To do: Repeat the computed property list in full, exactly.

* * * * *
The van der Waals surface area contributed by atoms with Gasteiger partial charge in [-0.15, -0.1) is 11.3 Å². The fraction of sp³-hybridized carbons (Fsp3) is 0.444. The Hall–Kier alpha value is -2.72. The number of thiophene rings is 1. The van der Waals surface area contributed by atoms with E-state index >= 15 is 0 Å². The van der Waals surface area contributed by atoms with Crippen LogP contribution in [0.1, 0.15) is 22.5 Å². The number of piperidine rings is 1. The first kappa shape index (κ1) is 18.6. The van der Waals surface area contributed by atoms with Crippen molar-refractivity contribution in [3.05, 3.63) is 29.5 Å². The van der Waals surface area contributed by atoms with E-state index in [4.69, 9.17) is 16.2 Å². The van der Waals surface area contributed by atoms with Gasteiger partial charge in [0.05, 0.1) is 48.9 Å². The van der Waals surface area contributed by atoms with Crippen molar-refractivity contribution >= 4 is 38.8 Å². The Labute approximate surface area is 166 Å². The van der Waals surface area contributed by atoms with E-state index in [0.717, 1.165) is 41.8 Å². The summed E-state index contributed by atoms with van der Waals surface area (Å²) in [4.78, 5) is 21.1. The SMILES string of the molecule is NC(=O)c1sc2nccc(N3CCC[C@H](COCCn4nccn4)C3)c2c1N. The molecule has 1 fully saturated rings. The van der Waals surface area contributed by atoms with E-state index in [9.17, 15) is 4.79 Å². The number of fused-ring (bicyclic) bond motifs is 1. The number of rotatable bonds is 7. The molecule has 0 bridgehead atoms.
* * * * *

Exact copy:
The van der Waals surface area contributed by atoms with Gasteiger partial charge in [-0.15, -0.1) is 11.3 Å². The fraction of sp³-hybridized carbons (Fsp3) is 0.444. The Hall–Kier alpha value is -2.72. The number of thiophene rings is 1. The van der Waals surface area contributed by atoms with E-state index >= 15 is 0 Å². The van der Waals surface area contributed by atoms with Crippen LogP contribution in [0.1, 0.15) is 22.5 Å². The number of piperidine rings is 1. The first kappa shape index (κ1) is 18.6. The van der Waals surface area contributed by atoms with Crippen molar-refractivity contribution in [3.05, 3.63) is 29.5 Å². The van der Waals surface area contributed by atoms with E-state index in [4.69, 9.17) is 16.2 Å². The van der Waals surface area contributed by atoms with Gasteiger partial charge in [0.05, 0.1) is 48.9 Å². The van der Waals surface area contributed by atoms with Crippen molar-refractivity contribution >= 4 is 38.8 Å². The Labute approximate surface area is 166 Å². The van der Waals surface area contributed by atoms with E-state index in [0.717, 1.165) is 41.8 Å². The summed E-state index contributed by atoms with van der Waals surface area (Å²) in [4.78, 5) is 21.1. The SMILES string of the molecule is NC(=O)c1sc2nccc(N3CCC[C@H](COCCn4nccn4)C3)c2c1N. The molecule has 1 fully saturated rings. The van der Waals surface area contributed by atoms with E-state index in [9.17, 15) is 4.79 Å². The number of fused-ring (bicyclic) bond motifs is 1. The number of rotatable bonds is 7. The molecule has 0 bridgehead atoms.